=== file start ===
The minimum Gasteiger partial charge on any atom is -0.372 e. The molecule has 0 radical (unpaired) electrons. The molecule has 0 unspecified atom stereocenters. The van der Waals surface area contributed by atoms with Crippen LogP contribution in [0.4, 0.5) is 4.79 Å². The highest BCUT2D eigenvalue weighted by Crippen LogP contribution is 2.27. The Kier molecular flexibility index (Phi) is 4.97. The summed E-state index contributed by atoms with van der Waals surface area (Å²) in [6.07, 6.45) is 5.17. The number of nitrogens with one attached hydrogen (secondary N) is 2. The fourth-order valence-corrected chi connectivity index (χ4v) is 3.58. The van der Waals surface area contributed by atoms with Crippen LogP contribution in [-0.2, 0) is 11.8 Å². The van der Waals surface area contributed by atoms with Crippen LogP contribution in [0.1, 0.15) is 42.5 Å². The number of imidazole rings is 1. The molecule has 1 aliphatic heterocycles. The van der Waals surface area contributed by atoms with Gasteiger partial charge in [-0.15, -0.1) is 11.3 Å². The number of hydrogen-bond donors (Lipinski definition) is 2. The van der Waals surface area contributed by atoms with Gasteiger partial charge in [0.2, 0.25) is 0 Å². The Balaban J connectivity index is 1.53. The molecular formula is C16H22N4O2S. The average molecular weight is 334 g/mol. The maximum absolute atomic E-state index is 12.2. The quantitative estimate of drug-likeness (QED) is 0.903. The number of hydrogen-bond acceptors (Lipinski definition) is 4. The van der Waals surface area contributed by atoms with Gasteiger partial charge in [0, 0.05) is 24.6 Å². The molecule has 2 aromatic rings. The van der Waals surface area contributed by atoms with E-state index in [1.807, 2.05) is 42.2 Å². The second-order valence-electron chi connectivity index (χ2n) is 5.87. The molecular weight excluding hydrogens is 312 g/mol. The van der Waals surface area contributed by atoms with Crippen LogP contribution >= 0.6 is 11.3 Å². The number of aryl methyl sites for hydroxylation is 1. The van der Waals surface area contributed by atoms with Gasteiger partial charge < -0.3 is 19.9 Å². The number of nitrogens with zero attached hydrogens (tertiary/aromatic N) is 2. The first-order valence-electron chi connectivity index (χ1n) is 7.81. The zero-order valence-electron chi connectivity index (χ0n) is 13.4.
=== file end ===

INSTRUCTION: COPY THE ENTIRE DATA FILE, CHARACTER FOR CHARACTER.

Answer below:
The minimum Gasteiger partial charge on any atom is -0.372 e. The molecule has 0 radical (unpaired) electrons. The molecule has 0 unspecified atom stereocenters. The van der Waals surface area contributed by atoms with Crippen LogP contribution in [0.4, 0.5) is 4.79 Å². The highest BCUT2D eigenvalue weighted by Crippen LogP contribution is 2.27. The Kier molecular flexibility index (Phi) is 4.97. The summed E-state index contributed by atoms with van der Waals surface area (Å²) in [6.07, 6.45) is 5.17. The number of nitrogens with one attached hydrogen (secondary N) is 2. The fourth-order valence-corrected chi connectivity index (χ4v) is 3.58. The van der Waals surface area contributed by atoms with Crippen LogP contribution in [-0.2, 0) is 11.8 Å². The van der Waals surface area contributed by atoms with Crippen LogP contribution in [0.1, 0.15) is 42.5 Å². The number of imidazole rings is 1. The molecule has 1 aliphatic heterocycles. The van der Waals surface area contributed by atoms with Gasteiger partial charge in [-0.15, -0.1) is 11.3 Å². The number of hydrogen-bond donors (Lipinski definition) is 2. The van der Waals surface area contributed by atoms with Gasteiger partial charge in [0.2, 0.25) is 0 Å². The Balaban J connectivity index is 1.53. The molecular formula is C16H22N4O2S. The average molecular weight is 334 g/mol. The maximum absolute atomic E-state index is 12.2. The quantitative estimate of drug-likeness (QED) is 0.903. The number of hydrogen-bond acceptors (Lipinski definition) is 4. The van der Waals surface area contributed by atoms with Gasteiger partial charge in [0, 0.05) is 24.6 Å². The molecule has 2 aromatic rings. The van der Waals surface area contributed by atoms with E-state index in [1.807, 2.05) is 42.2 Å². The second-order valence-electron chi connectivity index (χ2n) is 5.87. The molecular weight excluding hydrogens is 312 g/mol. The van der Waals surface area contributed by atoms with Crippen LogP contribution >= 0.6 is 11.3 Å². The number of aryl methyl sites for hydroxylation is 1. The van der Waals surface area contributed by atoms with Gasteiger partial charge < -0.3 is 19.9 Å². The number of nitrogens with zero attached hydrogens (tertiary/aromatic N) is 2. The first-order valence-electron chi connectivity index (χ1n) is 7.81. The zero-order valence-electron chi connectivity index (χ0n) is 13.4.